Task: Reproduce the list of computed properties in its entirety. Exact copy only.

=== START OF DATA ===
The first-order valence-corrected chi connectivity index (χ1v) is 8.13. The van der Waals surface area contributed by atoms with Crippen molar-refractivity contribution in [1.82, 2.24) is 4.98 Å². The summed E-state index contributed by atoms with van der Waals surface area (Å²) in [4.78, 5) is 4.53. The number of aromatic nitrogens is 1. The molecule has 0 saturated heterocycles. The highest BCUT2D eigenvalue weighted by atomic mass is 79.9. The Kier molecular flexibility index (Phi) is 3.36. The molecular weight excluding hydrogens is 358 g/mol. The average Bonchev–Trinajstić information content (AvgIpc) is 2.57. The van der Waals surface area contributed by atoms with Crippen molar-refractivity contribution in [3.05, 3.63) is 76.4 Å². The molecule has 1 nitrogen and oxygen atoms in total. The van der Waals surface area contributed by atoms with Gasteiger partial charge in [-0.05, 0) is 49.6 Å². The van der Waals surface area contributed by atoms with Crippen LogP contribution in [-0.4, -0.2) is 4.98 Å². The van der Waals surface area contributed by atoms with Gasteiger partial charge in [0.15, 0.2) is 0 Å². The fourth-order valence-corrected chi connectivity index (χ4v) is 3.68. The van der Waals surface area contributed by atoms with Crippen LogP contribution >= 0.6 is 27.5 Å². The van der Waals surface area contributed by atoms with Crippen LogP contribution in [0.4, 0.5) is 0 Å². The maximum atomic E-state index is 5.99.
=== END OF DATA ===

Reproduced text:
The first-order valence-corrected chi connectivity index (χ1v) is 8.13. The van der Waals surface area contributed by atoms with Crippen molar-refractivity contribution in [1.82, 2.24) is 4.98 Å². The summed E-state index contributed by atoms with van der Waals surface area (Å²) in [4.78, 5) is 4.53. The number of aromatic nitrogens is 1. The molecule has 0 saturated heterocycles. The highest BCUT2D eigenvalue weighted by atomic mass is 79.9. The Kier molecular flexibility index (Phi) is 3.36. The molecular weight excluding hydrogens is 358 g/mol. The average Bonchev–Trinajstić information content (AvgIpc) is 2.57. The van der Waals surface area contributed by atoms with Crippen molar-refractivity contribution in [3.05, 3.63) is 76.4 Å². The molecule has 1 nitrogen and oxygen atoms in total. The van der Waals surface area contributed by atoms with Gasteiger partial charge in [-0.05, 0) is 49.6 Å². The van der Waals surface area contributed by atoms with Crippen LogP contribution in [-0.4, -0.2) is 4.98 Å². The van der Waals surface area contributed by atoms with Gasteiger partial charge in [0.15, 0.2) is 0 Å². The fourth-order valence-corrected chi connectivity index (χ4v) is 3.68. The van der Waals surface area contributed by atoms with Crippen LogP contribution >= 0.6 is 27.5 Å². The van der Waals surface area contributed by atoms with Crippen LogP contribution in [0.4, 0.5) is 0 Å². The maximum atomic E-state index is 5.99.